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NEWS Last modified on July 7, 2014

US ramps up security at certain overseas airports

The US Transportation Security Administration (TSA) will not allow mobile phones or other electronic devices on US-bound aircraft at some overseas airports if the devices are not charged up.

The agency announced the new measure yesterday, part of its effort announced last week to boost security amid concerns after fears Al-Qaeda and other terrorist organisations are planning an attack.

As part of the increased scrutiny at certain airports, security agents may ask passengers to turn on their electronic devices at checkpoints and if they do not have power, the devices will not be allowed on aircraft the TSA explains.

Laptops computers are among the devices security screeners may require travellers to turn on, and US security officials are concerned that a mobile phone, tablet, laptop, or other electronic device could be used as a bomb.

Smartphones such as Apple iPhones, and Samsung Galaxy mobiles phones have been singled out for extra security checks on US-bound direct flights from Europe, the Middle East and Africa.

The TSA has also urged closer checks on passengers' shoes, which could be another way of planting a bomb.

Last week, US Government Secretary of Homeland Security, Jeh Johnson, directed the TSA to implement enhanced measures at certain overseas airports with direct flights to the US.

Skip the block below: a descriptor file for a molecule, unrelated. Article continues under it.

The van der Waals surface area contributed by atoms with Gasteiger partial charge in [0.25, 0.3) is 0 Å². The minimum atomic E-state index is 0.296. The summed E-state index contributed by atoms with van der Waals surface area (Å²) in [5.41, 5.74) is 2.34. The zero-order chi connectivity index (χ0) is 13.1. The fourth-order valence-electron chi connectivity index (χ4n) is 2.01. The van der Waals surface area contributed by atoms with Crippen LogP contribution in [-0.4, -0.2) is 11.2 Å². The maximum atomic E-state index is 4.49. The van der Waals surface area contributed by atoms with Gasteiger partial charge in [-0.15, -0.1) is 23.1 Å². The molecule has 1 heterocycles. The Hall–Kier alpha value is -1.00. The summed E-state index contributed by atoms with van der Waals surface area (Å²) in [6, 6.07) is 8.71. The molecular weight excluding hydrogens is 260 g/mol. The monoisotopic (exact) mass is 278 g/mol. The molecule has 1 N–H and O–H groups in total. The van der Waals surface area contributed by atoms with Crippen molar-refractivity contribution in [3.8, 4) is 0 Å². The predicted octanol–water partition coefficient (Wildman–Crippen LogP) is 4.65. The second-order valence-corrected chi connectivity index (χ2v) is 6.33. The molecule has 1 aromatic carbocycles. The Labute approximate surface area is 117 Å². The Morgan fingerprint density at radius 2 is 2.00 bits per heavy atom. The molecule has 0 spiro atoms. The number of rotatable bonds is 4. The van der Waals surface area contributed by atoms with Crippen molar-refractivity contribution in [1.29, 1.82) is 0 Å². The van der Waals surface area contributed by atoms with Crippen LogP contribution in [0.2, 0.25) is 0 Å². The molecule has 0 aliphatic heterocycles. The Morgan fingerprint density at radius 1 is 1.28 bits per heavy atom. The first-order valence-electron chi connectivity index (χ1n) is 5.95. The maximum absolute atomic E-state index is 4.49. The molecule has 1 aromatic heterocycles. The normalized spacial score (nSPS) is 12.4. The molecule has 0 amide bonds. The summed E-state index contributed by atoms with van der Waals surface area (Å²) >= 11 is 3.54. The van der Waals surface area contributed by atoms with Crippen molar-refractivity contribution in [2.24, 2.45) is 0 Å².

A TSA statement says: “As the travelling public knows, all electronic devices are screened by security officers. During the security examination, officers may also ask that owners power up some devices, including cell phones.

“Powerless devices will not be permitted on-board the aircraft. The traveller may also undergo additional screening.

“TSA will continue to adjust security measures to ensure that travellers are guaranteed the highest levels of aviation security conducted as conveniently as possible.”

It is not known how many airports will be affected by the measures, or if the new directive will see long delays for travellers, and US Department of Homeland Security (DHS) officials say they are unable to reveal at which gateways it will take place.

The DHS explains: "Information about other specific enhancements and locations are sensitive as we do not wish to divulge information about specific layers of security to those who would do us harm.

"Out of an abundance of caution, DHS has shared relevant information with international and private sector partners.”

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